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Water, simply hydrogen atoms chemically bonded to an oxygen atom. It is one of the nutrients vital to the body, and is present in all foods but importantly in varying quantities. In foods, it can be found in three forms:
Bound Water- chemically bonded water found in crystals or as hydrates
Adsorbed Water-water with no chemical interaction to the food but has physical presence usually in the form of a monolayer to the food's surface.
Free Water -this form of water is present in the matrix of the food and is an entirely separate entity.
Albeit water is not technically a nutrient, it is responsible for 50% of our body weight and plays many important roles in the body, namely acting as a solvent, providing a medium for reactions and being a mobiliser of reactants just to name a few. The understanding of these types of water and the amount of water present in foods today are quite essential in the advancement of technological process based on food preservation and safety. Due to this, methods needed to be developed which would be useful in determining the water content in foods and to a lesser extent the forms of water present in food.
Considerably, there are many techniques which can be used to ascertain the moisture content of foods but they are basically of two types: volumetric and gravimetric methods. These two type of methods envelopes all the available methods as they fall under either one of these categories. Gravimetric methods usually involve actually drying the sample and the difference in weight is assumed the amount of water that was present in the sample. Examples of gravimetric methods would be the Air and Vacuum Oven Methods for determining moisture content. Volumetric methods on the other hand involve the reflux of a food sample with a liquid immiscible with water and thus the condensed water can be separated and its volume measured. Example of this method is the Dean and Stark Method. Importantly, it must be noted all moisture determination techniques would not be suitable for all samples, factors such as the physical properties of the sample and the time it takes to obtain a result would be considered.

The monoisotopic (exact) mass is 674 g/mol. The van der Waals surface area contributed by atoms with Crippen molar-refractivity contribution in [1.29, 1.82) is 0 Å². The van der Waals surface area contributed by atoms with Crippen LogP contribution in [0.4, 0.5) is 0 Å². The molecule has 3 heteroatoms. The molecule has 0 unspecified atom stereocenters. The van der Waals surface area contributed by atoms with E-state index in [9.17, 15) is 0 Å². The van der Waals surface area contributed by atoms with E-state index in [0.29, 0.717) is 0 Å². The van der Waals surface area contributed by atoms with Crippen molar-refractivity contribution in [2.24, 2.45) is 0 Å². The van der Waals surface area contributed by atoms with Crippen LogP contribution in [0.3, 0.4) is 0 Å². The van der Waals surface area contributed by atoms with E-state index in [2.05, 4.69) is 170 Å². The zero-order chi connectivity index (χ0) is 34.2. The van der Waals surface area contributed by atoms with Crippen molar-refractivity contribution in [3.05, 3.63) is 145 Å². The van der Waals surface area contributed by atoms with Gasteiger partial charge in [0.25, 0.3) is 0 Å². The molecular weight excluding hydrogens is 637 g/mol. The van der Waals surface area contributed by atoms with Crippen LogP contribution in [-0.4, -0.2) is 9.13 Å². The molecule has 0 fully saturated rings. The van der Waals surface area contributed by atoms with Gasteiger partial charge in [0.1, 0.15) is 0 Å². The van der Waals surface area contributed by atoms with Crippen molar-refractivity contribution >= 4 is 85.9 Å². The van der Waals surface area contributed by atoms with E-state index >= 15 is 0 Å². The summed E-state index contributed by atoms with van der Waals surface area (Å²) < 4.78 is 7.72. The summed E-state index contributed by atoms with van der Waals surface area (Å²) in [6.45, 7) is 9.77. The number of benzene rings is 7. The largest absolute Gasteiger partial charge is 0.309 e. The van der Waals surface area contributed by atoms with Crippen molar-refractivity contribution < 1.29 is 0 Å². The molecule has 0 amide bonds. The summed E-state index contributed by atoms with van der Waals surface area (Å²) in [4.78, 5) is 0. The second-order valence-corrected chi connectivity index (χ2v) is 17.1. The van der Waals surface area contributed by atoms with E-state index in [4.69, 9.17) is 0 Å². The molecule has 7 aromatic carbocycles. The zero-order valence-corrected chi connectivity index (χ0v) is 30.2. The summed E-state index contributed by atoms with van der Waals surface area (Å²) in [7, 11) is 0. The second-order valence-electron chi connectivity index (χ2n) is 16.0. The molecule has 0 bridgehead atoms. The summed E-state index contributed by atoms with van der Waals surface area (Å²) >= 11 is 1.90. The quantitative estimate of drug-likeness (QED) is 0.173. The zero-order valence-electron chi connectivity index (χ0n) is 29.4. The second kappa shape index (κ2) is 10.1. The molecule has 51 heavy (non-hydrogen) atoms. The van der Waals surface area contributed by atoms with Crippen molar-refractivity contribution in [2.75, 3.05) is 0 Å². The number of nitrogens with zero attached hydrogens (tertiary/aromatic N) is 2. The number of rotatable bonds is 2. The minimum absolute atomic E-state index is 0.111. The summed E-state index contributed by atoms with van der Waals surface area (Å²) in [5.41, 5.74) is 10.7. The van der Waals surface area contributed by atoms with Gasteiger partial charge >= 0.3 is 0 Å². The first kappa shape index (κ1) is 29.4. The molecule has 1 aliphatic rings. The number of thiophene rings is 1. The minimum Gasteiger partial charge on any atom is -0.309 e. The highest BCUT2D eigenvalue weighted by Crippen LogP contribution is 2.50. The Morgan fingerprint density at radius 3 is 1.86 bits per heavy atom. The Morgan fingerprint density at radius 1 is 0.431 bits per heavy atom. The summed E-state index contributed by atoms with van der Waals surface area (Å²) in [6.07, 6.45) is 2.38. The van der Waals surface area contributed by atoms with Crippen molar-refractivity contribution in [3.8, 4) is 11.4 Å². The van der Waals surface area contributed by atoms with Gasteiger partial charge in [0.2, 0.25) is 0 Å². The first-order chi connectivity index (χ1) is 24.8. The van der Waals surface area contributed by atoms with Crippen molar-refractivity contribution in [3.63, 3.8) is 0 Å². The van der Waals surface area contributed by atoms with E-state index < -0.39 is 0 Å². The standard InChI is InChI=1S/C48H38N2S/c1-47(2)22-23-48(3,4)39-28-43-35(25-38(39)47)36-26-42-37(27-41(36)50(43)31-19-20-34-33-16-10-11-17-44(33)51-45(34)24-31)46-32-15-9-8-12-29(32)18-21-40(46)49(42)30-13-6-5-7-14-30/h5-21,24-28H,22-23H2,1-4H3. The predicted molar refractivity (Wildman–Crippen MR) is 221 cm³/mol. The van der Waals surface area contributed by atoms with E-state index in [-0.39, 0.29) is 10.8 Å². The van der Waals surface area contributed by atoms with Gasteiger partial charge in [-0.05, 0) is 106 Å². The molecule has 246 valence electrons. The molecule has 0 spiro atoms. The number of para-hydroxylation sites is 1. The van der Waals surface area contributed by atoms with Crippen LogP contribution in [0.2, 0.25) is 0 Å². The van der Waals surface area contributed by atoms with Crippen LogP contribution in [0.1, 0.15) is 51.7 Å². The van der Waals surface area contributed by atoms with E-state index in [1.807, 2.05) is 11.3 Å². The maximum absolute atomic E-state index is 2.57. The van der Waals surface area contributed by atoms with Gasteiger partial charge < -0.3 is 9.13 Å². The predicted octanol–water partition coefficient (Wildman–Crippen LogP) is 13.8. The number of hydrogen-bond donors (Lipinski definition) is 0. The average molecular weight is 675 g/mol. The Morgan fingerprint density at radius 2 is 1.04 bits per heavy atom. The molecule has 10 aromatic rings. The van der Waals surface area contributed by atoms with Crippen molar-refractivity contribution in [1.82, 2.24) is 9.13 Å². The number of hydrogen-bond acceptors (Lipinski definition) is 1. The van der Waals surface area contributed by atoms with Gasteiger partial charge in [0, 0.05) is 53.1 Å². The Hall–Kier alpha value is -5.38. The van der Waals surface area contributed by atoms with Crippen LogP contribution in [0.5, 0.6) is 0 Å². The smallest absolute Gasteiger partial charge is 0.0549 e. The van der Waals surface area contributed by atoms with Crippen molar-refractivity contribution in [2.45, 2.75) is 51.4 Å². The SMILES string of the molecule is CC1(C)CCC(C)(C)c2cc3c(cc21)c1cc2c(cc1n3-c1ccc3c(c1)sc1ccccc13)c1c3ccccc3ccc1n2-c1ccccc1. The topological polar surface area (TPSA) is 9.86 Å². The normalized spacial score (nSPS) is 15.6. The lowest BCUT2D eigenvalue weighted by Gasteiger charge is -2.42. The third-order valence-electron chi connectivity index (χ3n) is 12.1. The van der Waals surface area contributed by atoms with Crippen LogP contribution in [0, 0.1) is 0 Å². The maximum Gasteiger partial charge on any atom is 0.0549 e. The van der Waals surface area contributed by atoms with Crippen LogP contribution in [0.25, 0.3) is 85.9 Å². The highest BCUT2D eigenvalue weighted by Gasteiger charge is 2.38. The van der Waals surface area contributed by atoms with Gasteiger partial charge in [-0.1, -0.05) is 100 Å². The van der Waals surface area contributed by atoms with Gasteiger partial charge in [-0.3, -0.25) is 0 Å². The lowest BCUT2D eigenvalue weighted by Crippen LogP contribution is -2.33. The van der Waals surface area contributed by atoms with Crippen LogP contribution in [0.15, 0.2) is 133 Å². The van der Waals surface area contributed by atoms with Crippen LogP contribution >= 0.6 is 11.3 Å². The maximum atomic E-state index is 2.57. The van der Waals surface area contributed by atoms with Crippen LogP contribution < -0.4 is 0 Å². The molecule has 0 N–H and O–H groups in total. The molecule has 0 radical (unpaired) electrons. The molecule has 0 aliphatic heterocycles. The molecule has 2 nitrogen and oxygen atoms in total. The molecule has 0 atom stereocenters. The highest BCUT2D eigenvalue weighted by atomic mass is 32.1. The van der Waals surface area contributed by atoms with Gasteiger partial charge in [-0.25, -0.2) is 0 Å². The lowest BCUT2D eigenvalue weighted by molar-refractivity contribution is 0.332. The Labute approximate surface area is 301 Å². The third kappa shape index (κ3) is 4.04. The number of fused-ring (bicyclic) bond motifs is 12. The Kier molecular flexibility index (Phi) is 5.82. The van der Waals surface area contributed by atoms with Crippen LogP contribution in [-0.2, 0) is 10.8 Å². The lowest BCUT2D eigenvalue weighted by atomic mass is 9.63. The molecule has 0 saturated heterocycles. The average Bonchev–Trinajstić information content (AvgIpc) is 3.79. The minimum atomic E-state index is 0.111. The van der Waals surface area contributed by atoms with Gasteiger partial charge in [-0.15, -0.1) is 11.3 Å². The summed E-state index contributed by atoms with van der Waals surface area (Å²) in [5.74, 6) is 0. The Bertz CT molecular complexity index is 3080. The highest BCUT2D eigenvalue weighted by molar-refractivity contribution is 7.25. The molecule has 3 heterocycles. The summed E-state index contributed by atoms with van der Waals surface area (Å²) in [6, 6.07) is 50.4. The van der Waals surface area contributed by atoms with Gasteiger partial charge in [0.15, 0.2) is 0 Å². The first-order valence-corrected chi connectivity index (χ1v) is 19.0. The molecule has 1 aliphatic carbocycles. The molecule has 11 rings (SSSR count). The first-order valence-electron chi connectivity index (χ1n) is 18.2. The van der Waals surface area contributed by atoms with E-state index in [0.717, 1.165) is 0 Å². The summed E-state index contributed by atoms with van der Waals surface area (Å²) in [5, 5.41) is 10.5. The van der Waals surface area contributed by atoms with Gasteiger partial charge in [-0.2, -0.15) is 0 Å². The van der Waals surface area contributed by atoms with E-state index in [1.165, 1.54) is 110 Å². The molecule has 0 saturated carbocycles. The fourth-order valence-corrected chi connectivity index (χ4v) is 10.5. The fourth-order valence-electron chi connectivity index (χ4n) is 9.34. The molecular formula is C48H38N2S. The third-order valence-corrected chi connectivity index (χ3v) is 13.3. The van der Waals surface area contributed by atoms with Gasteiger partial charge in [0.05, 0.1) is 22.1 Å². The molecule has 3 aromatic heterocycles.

A popular method of moisture determination in food is the Karl Fischer Method. Karl Fischer was a German chemist who worked at a petroleum company in the 1930s. He is responsible for developing this technique with improvements to this technique done by Eugen Scholz and Helga Hoffman. Karl Fischer Titration (titration is a technique which determines the concentration of a substance by reacting it with a solution of known concentration and is often indicated by a colour change or electrical measurement) is a technique used in the analysis of moisture content in solids, liquids or gases (Aurand,2010). It revolves around the quantitative reaction between water, iodine and sulphur dioxide occurring in the company of a molecularly small alcohol (like methanol) and an organic base like pyridine and can be done either by volumetric or the coulometric titration method. The Karl Fischer Titration is popular and widely accepted due to certain key advantages that it possesses. These include
High Accuracy and Precision
Small sample size
Short analysis duration
Fitness for use with solids, liquids and gases
Selectivity or determination of micro or trace amounts of water
It is however restricted by the fact that the method must be able to adapt to specific samples.
Principle of Karl Fischer Titration
Fundamentally, the reaction between iodine and sulphur dioxide in a aqueous medium is what this technique is based on. The reaction which occurs is as follows:
I2+ SO2+2H2O → 2HI+ H2SO4
Fischer realized that modifications to this reaction make it a simple way of determining the amount of water present in a non-aqueous system comprising excess sulphur dioxide. In modifying this reaction, he used methanol (a primary alcohol), which acted as a solvent and pyridine (a base) which acted as a buffering agent. The modified reaction now read:
py ·I2+ py ·SO2+H2O+ py → 2py ·HI+ py ·SO3
with py representing pyridine.
Classically, when pyridine is used in Karl Fischer Titration, it is a reagent which is basic in nature and is a ligand which complexes the I2 and SO2, ultimately lowering the vapour pressure of both I2 and SO2, thus displacing the equilibrium further to the right of the reaction equation.